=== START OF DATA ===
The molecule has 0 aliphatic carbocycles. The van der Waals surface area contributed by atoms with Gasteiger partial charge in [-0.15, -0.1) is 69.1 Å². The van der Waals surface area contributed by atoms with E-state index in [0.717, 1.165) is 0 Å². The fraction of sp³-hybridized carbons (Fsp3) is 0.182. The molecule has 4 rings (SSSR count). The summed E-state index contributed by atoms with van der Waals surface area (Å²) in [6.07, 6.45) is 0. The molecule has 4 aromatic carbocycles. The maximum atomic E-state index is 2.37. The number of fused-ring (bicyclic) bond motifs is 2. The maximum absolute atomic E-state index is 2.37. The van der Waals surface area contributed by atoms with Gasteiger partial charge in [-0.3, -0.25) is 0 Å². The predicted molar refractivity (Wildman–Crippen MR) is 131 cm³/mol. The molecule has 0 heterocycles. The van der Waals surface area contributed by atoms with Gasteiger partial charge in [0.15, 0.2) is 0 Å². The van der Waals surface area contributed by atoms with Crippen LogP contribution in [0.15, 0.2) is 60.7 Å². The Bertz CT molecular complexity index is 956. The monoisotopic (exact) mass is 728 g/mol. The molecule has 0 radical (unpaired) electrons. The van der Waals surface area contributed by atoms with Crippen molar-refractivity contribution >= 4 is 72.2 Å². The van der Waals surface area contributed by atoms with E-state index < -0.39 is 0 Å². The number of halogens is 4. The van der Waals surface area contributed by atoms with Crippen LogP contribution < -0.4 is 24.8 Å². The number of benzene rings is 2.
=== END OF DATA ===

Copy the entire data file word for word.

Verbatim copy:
The molecule has 0 aliphatic carbocycles. The van der Waals surface area contributed by atoms with Gasteiger partial charge in [-0.15, -0.1) is 69.1 Å². The van der Waals surface area contributed by atoms with E-state index in [0.717, 1.165) is 0 Å². The fraction of sp³-hybridized carbons (Fsp3) is 0.182. The molecule has 4 rings (SSSR count). The summed E-state index contributed by atoms with van der Waals surface area (Å²) in [6.07, 6.45) is 0. The molecule has 4 aromatic carbocycles. The maximum atomic E-state index is 2.37. The number of fused-ring (bicyclic) bond motifs is 2. The maximum absolute atomic E-state index is 2.37. The van der Waals surface area contributed by atoms with Gasteiger partial charge in [-0.3, -0.25) is 0 Å². The predicted molar refractivity (Wildman–Crippen MR) is 131 cm³/mol. The molecule has 0 heterocycles. The van der Waals surface area contributed by atoms with Gasteiger partial charge in [0.15, 0.2) is 0 Å². The van der Waals surface area contributed by atoms with Crippen LogP contribution in [0.15, 0.2) is 60.7 Å². The Bertz CT molecular complexity index is 956. The monoisotopic (exact) mass is 728 g/mol. The molecule has 0 radical (unpaired) electrons. The van der Waals surface area contributed by atoms with Crippen molar-refractivity contribution >= 4 is 72.2 Å². The van der Waals surface area contributed by atoms with E-state index < -0.39 is 0 Å². The number of halogens is 4. The van der Waals surface area contributed by atoms with Crippen LogP contribution < -0.4 is 24.8 Å². The number of benzene rings is 2.